Zong Zi

Zong Zi is a traditional Chinese food. Westerners know it as rice dumpling, which is made of glutinous rice with different stuffings and wrapped in bamboo leaves. The most famous type in mainland China, Jiaxing Zong Zi, gets its name after an east coastal city. The filling is typically pork, but also can be Mung beans, red beans or salted duck eggs.

A picture of Zong Zi from meishi.com

Zong Zi is a must-eat food on the Dragon Boat Festival, a statutory and traditional holiday in every middle May or early June. The festival is to honor an ancient patriotic poet called Qu Yuan, and Zong Zi has a touching story relating to patriotism.

Qu Yuan was originally an outstanding minister of the Chu Kingdom. Because of his advocacy of a foreign policy, as well as the slander from other jealous officials, he lost favor from the king, and became exiled. The exile was years of depression for Yuan, but  during that period, he created a greatest type of poetry in which he expressed strong love for his motherland. Later on, with the expansion of Qin Kingdom, his country died out. After learning the bad news, Yuan ended up drowning himself in the Miluo River. In order to keep fish and evil spirits away from eating his body, people beat drums, and threw Zong Zi into the river to distract the fish. From then on, eating Zong Zi and sailing the dragon boat became a tradition in honor of Yuan’s death.

Nowadays, the ancient Chinese tradition has faced modernization challenge. Back in 2004, the Republic of Korea applied for making the Dragon Boat Festival its own world cultural heritage. The news soon sparked great disputes between the two nations. The Chinese started to realize the young generation’s neglect of tradition. Thus, the Chinese government rearranged the legal holidays and the activity system. However, it still takes huge endeavor to grab people’s attention back to the protection of ancient tradition.

 

Dim Sum

Dim Sum represents a healthy eating style in Chinese culture. Traditionally, Dim Sum is served with tea, which quite resembles the combination of coffee and dessert in the British tradition. In America, I think Dim Sum is one of the few foods that still maintain typical Chinese taste and style, because too many foods are Americanized to accommodate the local taste.

This is a combination of various dishes of Dim Sum. Also as a contrast between the Dim Sum dining culture and the coffee and dessert tradition.

Pretty interesting, Dim Sum literally means “TOUCH YOUR HEART.” It consists a variety of dumplings, steamed dishes and other goodies. The function of TEA in this eating tradition is to help digestion and cleanse the palate. With hundreds of years of precipitation, the making of Dim Sum developed into an art. It requires complicated procedures to make each dish look beautiful, smell good, and taste flavorful.

With a couple of small shared dishes, who doesn’t enjoy a lazy afternoon with friends? For most Dim Sum restaurants in China, the atmosphere is hardly conducive to romance. Instead, it’s a place of noise and fun. People talk and laugh loudly, which is also considered a good approach to stress relieve.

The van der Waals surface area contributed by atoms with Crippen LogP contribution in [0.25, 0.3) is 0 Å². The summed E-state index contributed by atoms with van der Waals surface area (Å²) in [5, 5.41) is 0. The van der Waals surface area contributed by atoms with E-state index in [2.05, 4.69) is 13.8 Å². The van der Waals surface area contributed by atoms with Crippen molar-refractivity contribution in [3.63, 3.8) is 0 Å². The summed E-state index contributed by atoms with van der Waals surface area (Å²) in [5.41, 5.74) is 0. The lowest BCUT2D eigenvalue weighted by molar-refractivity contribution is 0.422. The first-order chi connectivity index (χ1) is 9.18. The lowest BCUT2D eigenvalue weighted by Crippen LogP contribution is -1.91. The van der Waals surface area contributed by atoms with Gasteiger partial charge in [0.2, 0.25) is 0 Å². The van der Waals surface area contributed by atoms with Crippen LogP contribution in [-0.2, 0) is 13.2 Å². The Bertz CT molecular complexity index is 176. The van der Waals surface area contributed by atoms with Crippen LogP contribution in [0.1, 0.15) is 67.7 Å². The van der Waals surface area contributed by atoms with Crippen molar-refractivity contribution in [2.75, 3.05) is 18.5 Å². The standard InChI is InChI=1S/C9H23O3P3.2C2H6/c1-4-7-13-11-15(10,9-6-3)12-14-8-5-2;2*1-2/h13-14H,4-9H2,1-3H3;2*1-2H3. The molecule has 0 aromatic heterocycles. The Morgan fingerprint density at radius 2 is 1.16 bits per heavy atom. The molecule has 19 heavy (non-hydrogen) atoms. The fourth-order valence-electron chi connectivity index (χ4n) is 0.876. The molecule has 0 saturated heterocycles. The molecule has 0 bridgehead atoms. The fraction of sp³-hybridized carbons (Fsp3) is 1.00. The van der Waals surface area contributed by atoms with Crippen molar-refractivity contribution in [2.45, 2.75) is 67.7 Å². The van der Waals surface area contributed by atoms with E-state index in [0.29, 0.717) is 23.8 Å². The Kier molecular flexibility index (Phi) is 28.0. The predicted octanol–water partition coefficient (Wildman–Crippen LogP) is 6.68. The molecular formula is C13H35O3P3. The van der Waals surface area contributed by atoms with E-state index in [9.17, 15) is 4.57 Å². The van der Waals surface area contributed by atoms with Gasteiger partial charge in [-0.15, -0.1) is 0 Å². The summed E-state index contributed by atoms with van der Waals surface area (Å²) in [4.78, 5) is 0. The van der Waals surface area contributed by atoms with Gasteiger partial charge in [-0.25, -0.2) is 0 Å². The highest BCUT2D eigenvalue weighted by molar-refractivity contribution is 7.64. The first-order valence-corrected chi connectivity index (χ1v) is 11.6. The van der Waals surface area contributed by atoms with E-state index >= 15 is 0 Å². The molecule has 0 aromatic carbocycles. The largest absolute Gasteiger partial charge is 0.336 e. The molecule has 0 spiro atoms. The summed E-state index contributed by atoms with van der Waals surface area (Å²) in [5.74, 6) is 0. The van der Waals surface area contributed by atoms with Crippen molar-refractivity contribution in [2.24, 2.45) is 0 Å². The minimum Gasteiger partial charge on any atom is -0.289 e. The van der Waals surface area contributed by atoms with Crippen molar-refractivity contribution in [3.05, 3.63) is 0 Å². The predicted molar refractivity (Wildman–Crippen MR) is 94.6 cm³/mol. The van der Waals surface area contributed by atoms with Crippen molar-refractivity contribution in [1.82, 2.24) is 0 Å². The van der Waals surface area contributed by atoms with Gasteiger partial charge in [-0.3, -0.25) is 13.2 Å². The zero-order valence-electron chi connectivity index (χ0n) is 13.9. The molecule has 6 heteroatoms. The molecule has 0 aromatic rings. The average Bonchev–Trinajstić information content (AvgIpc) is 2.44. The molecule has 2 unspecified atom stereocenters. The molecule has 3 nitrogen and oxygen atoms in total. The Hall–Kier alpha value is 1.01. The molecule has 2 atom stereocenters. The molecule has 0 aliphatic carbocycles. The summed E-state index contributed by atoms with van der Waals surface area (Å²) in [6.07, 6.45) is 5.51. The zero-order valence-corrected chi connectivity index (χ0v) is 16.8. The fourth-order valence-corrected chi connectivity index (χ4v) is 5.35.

This is quite different from the American fast food culture here. In contrast, Chinese people enjoy the time that they spend with friends or families in a dim sum restaurant. They don’t like to buy a fast-cooked food, take it away, and eat it alone. In the Cantonese area, people go to a certain restaurant day after day. Thus, people would develop a group of often-see friends, and gossip about their neighborhood.

But now in the market, Dim Sum is also on a fast-food trend in order to follow people’s fast living pace. It is packaged, and quick-freezed. Microwaved it, and then it’s ready to be on table. When eating the fast-microwaved Dim Sum, I feel like it’s losing sort of cultural essence, because it no longer has the enjoyful and gossiping environment that should be accompanied with.

Wine

Here’s a poem about wine by William Butler Yeats, an Irish poet.

Wine comes in at the mouth

And love comes in at the eye;

That’s all we shall know for truth

Before we grow old and die.

I lift the glass to my mouth,

I look at you, and I sigh.


I’ve heard a saying – wine is born for women. At my age of 21, I’ve only drunk wine twice – once with my mom on her 46th birthday, the other at NAPA valley for a drinking test. From then on, I believed in the saying.

It has something to do with the color – red, which represents fascination and passion. At the first sight of a structured wine, it’s like a young girl who doesn’t have much experience in life. The light could come through the red color in the bottle. As the wine stays longer, the color goes darker, just as girls start to absorb all the sadness and happiness.

For the first time I tasted wine, I was sitting at a round table with my mother on her 46th birthday. She held a glass in the left hand. I could clearly remember the reflection of the red color on her face because the light flashed back. She was telling me all the hardships that she went through starting from her twenties. Because of that special moment, I grew to know a women, with a bottle of wine.

A shot of wine bar at Beringe, Napa Valley, California, on August, 2012.

The second time, I visited the Beringer wine cellar in Napa Valley, California. I saw hundreds of barrels lying underground. I was amazed. When asked to make a drinking test, I couldn’t even tell how it is different from the previous wine I’ve tasted. In a different environment, the taste and feeling, all changed. The longer the barrels lie down, the better the wine could be. Suddenly it reminded of the lyric: How many roads must a man walk down before you call him a man? The same to wine, how long must a barrel lies down before you call it wine?

Isn’t it interesting?